The applicant did not produce the income tax statements as requested, and her application was rejected on the grounds that the Officer was unable to determine whether or not she was inadmissible to Canada for having committed an offense abroad that would constitute an indictable offense in Canada (tax evasion). The Federal Court upheld the Officer’s decision.  The Court noted that the Officer had a duty to be satisfied that the applicant was not inadmissible, and that tax evasion could result in an applicant being inadmissible.

A reading of the case suggests that the only argument that the applicant’s counsel made was that the applicant had provided a statement stating that she only worked part time, confirmed by the employer, and that this should have satisfied the visa officer.  The Federal Court quickly punted this decision aside noting that such a response did nothing to alleviate the officer’s concern.  As this appears to have been the only argument raised, the Federal Court did not discuss the issue of whether the immigration officer was correct in asking for tax statements in any great detail.

Does requiring income tax statements for the purpose of determining tax evasion make sense?  Should the immigration officer have gone on a fishing expedition to determine if the applicant had committed any offenses abroad?  Is this a proper application of the inadmissibility provisions of the Immigration and Refugee Protection Act?

The Citizenship and Immigration Canada Manual states that as part of Canada’s international commitment to combat transnational crime, the policy intent in applying the “committing an offense” provisions is first and foremost to deny entry into Canada and thereby prevent Canadian territory from being used as a safe haven by persons who are subject to criminal proceedings in a foreign jurisdiction, or who are fleeing from such proceedings.

In Masych, there was no evidence that the applicant was fleeing prosecution. Indeed, there was no evidence that she had ever been suspected of income tax evasion prior to the visa officer raising this concern.  As such, was it appropriate for the visa officer to go on what essentially amounts to a fishing expedition?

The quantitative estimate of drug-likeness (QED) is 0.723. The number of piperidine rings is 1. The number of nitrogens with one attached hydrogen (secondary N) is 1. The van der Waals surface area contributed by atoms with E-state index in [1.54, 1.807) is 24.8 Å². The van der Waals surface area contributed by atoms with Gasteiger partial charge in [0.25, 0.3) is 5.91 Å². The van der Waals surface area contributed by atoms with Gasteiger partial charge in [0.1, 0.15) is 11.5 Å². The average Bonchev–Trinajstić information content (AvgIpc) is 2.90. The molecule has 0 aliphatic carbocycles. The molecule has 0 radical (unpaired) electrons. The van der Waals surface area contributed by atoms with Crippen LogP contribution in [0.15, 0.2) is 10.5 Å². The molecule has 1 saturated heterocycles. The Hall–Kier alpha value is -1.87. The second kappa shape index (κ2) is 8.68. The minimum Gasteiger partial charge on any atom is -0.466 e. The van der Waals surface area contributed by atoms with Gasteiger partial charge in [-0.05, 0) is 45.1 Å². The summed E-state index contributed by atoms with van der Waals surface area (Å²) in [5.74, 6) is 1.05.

The Manual further notes that in order to determine on reasonable grounds that an act was committed, it must be established, amongst other things, that an act was committed.  This can be established through credible information or intelligence that a person had committed an offense.   In Masych, there was simply no evidence that the applicant had committed income tax evasion.

Even if the applicant had provided income tax statements, this in of itself does not show compliance with UK income tax law.  Unless the visa officer also happens to be an expert on foreign tax law, it is impossible for the officer to know whether an applicant paid the appropriate amount of tax, and if not, whether the failure to do so was deliberate.  Accordingly, asking for income tax statements does not resolve this issue in any meaningful way.

Unfortunately, it does not appear that any of these issues were discussed in the case.  If requesting income tax statements for the purpose of determining inadmissibility becomes routine, I imagine that it will in the future.

Espionage, Secret Evidence, and Immigrating to Canada

Afanasyev v. Canada (Citizenship and Immigration), 2010 FC 737, is a gold-mine of information regarding IRPA 34 inadmissibility.  The decision involves claims of cold war espionage, secret evidence, and abuse of authority.